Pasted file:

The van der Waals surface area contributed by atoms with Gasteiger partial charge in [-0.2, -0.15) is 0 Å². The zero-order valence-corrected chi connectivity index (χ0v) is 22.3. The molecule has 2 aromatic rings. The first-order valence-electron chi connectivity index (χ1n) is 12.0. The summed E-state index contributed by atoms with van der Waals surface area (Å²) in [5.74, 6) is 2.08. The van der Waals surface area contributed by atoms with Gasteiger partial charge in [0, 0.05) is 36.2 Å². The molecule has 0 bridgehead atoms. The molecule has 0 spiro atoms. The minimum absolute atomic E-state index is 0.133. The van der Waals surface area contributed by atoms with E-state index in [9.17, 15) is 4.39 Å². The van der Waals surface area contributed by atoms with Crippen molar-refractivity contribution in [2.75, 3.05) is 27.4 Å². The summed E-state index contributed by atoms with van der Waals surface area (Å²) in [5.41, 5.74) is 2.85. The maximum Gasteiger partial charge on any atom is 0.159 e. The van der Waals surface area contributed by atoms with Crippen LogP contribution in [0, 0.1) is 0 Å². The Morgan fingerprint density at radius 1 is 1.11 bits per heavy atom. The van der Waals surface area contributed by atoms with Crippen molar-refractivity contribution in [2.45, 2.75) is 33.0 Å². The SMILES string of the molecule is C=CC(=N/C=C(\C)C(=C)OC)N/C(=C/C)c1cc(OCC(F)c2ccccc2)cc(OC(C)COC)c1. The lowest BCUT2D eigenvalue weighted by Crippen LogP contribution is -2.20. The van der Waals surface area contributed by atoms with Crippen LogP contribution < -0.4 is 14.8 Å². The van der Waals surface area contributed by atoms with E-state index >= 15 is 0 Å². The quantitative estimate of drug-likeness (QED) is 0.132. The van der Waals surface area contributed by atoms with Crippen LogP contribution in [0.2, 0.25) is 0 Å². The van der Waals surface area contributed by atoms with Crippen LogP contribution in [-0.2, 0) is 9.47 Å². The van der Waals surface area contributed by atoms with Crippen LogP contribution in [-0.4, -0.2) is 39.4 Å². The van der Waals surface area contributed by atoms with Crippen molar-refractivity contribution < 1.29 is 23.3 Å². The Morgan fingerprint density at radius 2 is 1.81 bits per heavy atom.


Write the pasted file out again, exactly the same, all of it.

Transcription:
The van der Waals surface area contributed by atoms with Gasteiger partial charge in [-0.2, -0.15) is 0 Å². The zero-order valence-corrected chi connectivity index (χ0v) is 22.3. The molecule has 2 aromatic rings. The first-order valence-electron chi connectivity index (χ1n) is 12.0. The summed E-state index contributed by atoms with van der Waals surface area (Å²) in [5.74, 6) is 2.08. The van der Waals surface area contributed by atoms with Gasteiger partial charge in [0, 0.05) is 36.2 Å². The molecule has 0 bridgehead atoms. The molecule has 0 spiro atoms. The minimum absolute atomic E-state index is 0.133. The van der Waals surface area contributed by atoms with E-state index in [9.17, 15) is 4.39 Å². The van der Waals surface area contributed by atoms with Crippen molar-refractivity contribution in [2.75, 3.05) is 27.4 Å². The summed E-state index contributed by atoms with van der Waals surface area (Å²) in [5.41, 5.74) is 2.85. The maximum Gasteiger partial charge on any atom is 0.159 e. The van der Waals surface area contributed by atoms with Crippen LogP contribution in [0, 0.1) is 0 Å². The Morgan fingerprint density at radius 1 is 1.11 bits per heavy atom. The van der Waals surface area contributed by atoms with Crippen molar-refractivity contribution in [2.45, 2.75) is 33.0 Å². The SMILES string of the molecule is C=CC(=N/C=C(\C)C(=C)OC)N/C(=C/C)c1cc(OCC(F)c2ccccc2)cc(OC(C)COC)c1. The lowest BCUT2D eigenvalue weighted by Crippen LogP contribution is -2.20. The van der Waals surface area contributed by atoms with Crippen LogP contribution < -0.4 is 14.8 Å². The van der Waals surface area contributed by atoms with E-state index >= 15 is 0 Å². The quantitative estimate of drug-likeness (QED) is 0.132. The van der Waals surface area contributed by atoms with Crippen LogP contribution in [0.2, 0.25) is 0 Å². The van der Waals surface area contributed by atoms with Crippen LogP contribution in [-0.2, 0) is 9.47 Å². The van der Waals surface area contributed by atoms with Crippen LogP contribution in [-0.4, -0.2) is 39.4 Å². The van der Waals surface area contributed by atoms with Crippen molar-refractivity contribution < 1.29 is 23.3 Å². The Morgan fingerprint density at radius 2 is 1.81 bits per heavy atom.